Spreadsheets

Use batch operations when updating spreadsheets

When updating spreadsheets, try to use the bulk operation methods (e.g. getRange) over methods that update one cell at a time.

Consider the following code snippet that generates a fractal pattern on a spreadsheet.

Coding approach Code snippet
Update a range of cells in a single call (recommended)
var cell = sheet.getRange('a1');
var colors = new Array(100);
for (var y = 0; y < 100; y++) {
  xcoord = xmin;
  colors[y] = new Array(100);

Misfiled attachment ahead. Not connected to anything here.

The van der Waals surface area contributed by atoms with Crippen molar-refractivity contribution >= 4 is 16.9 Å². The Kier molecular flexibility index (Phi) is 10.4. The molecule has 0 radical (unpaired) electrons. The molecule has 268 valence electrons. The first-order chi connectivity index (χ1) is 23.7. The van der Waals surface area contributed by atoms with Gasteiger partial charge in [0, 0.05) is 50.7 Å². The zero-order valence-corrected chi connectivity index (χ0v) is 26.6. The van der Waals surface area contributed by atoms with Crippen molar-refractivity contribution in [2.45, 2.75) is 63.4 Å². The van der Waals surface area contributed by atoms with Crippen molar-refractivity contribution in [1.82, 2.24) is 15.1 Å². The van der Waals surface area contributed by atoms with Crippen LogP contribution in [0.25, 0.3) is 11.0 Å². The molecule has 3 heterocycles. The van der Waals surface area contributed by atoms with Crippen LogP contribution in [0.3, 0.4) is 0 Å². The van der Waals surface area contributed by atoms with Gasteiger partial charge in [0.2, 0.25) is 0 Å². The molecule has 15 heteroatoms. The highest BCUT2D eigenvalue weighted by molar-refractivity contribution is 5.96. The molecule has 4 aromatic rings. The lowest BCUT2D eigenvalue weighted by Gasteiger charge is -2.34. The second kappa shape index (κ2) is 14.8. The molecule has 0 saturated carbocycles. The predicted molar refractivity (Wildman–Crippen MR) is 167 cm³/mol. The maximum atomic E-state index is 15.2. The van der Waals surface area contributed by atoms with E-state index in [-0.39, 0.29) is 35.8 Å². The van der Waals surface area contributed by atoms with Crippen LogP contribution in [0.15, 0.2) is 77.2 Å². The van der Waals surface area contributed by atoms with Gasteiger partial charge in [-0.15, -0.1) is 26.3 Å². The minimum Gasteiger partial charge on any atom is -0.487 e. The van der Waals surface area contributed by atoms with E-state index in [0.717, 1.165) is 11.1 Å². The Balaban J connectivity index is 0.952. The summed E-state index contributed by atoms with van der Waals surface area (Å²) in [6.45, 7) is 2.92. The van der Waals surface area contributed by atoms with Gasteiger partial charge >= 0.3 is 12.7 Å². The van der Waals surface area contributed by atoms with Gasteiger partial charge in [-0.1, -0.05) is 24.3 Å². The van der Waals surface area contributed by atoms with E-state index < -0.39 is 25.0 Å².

for (var x = 0; x < 100; x++) {
    colors[y][x] = getColor_(xcoord, ycoord);
    xcoord += xincrement;
  }
  ycoord -= yincrement;
}
sheet.getRange(1, 1, 100, 100).setBackgroundColors(colors);
Update one cell at a time (not recommended)
var cell = sheet.getRange('a1');
for (var y = 0; y < 100; y++) {
  xcoord = xmin;
  for (var x = 0; x < 100; x++) {
    var c = getColor_(xcoord, ycoord);
    cell.offset(y, x).setBackgroundColor(c);
    xcoord += xincrement;
  }
  ycoord -= yincrement;
  SpreadsheetApp.flush();
}

While Google Spreadsheets tries to optimize the second code snippet by caching values, it still gives you poor performance compared to the first snippet, due to the number of API calls being made.